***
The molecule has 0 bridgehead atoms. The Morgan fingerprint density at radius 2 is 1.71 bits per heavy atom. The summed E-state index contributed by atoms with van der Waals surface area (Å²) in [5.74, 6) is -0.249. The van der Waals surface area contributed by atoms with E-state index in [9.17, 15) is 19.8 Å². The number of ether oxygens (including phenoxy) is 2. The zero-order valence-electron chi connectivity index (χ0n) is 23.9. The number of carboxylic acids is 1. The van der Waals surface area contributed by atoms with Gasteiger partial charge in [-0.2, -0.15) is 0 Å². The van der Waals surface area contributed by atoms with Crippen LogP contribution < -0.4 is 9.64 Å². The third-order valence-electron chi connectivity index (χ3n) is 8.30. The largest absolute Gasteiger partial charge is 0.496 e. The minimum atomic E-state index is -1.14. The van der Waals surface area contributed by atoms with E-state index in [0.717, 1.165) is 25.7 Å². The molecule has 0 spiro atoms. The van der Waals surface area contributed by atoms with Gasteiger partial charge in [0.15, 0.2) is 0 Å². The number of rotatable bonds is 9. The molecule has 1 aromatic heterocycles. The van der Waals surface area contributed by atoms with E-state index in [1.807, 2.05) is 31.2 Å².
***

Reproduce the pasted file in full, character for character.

The molecule has 0 bridgehead atoms. The Morgan fingerprint density at radius 2 is 1.71 bits per heavy atom. The summed E-state index contributed by atoms with van der Waals surface area (Å²) in [5.74, 6) is -0.249. The van der Waals surface area contributed by atoms with E-state index in [9.17, 15) is 19.8 Å². The number of ether oxygens (including phenoxy) is 2. The zero-order valence-electron chi connectivity index (χ0n) is 23.9. The number of carboxylic acids is 1. The van der Waals surface area contributed by atoms with Gasteiger partial charge in [-0.2, -0.15) is 0 Å². The van der Waals surface area contributed by atoms with Crippen LogP contribution < -0.4 is 9.64 Å². The third-order valence-electron chi connectivity index (χ3n) is 8.30. The largest absolute Gasteiger partial charge is 0.496 e. The minimum atomic E-state index is -1.14. The van der Waals surface area contributed by atoms with E-state index in [0.717, 1.165) is 25.7 Å². The molecule has 0 spiro atoms. The van der Waals surface area contributed by atoms with Gasteiger partial charge in [0.15, 0.2) is 0 Å². The number of rotatable bonds is 9. The molecule has 1 aromatic heterocycles. The van der Waals surface area contributed by atoms with E-state index in [1.807, 2.05) is 31.2 Å².